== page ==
The strengths of this study include recruiting a large sample of adolescents who wore a UV sensor for 1 week in a high UV setting. This target group is typically difficult to reach in public health research, and the findings of this study could be applied to other high UV environments such as sporting events or summer festivals. Limitations of this study include self-reported outcome measures, including wearable UV sensor compliance as well as the low response rate for the follow-up survey, and no datasets were collected on long-term sustained behavior change. The wearable UV sensor developed in this study was designed to not be removed once worn and was required to be viewed each day for festival entry. Only 4.3% (8/188) of the participants in our study reported removing the UV sensor wristband and not wearing it during the outdoor festival, and we did not collect further data on if they obtained a replacement band. The Hawthorne effect, where study participants alter their behavior because of being observed, could be a potential factor for the increase in sunscreen use [43]. The extent to which the provision of free sunscreen contributed to behavior change compared with wearing the UV sensor remains unknown. However, in Australia, legislation states that all people who are exposed to sunlight at outdoor events should be able to re-apply sunscreen every 2 hours. Guidelines further stipulate that if security measures prevent sunscreen from being brought inside the venue, event organizers have a duty of care to provide easy access within the venue. In Australia, it is common for sunscreen to be promoted and supplied by event organizers at outdoor mass gathering as standard care.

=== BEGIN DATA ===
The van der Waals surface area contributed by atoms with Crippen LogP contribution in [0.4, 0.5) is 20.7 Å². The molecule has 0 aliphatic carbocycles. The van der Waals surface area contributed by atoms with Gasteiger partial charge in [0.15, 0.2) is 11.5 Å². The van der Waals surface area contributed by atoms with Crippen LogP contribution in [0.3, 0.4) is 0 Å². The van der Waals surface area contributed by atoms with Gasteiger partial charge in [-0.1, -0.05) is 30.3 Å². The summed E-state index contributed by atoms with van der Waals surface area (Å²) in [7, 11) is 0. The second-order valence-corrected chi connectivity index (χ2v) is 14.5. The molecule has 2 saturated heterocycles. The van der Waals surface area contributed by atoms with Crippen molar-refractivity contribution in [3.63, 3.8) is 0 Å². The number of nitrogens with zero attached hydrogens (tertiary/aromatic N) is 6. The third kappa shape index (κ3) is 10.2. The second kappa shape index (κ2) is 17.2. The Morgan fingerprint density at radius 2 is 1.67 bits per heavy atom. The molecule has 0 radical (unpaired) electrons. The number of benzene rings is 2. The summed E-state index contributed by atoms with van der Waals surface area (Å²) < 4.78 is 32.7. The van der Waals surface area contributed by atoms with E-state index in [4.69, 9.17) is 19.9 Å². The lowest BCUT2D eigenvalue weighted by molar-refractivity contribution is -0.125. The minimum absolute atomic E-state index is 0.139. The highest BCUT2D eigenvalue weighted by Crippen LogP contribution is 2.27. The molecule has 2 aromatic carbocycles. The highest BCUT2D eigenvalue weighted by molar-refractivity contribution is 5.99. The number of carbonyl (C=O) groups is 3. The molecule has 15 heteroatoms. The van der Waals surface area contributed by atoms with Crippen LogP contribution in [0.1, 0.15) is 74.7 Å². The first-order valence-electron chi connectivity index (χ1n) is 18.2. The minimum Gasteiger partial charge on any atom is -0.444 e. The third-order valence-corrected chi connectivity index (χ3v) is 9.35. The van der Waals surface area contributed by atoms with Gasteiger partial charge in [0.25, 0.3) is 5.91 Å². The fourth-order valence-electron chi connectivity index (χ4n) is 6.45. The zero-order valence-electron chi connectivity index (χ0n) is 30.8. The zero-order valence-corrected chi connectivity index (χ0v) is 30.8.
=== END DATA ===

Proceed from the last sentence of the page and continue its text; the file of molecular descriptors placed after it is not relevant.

Participants who completed the study were mainly young females, and the results may not be generalizable to other subgroups of the population. However, adolescents are commonly underrepresented in prevention studies, spend long periods of time in the sun, and have higher rates of sunburn than adults [44]. Selection bias was a further limitation as participants were recruited at this event using a sequential, convenience sample, and we did not use a random sampling method.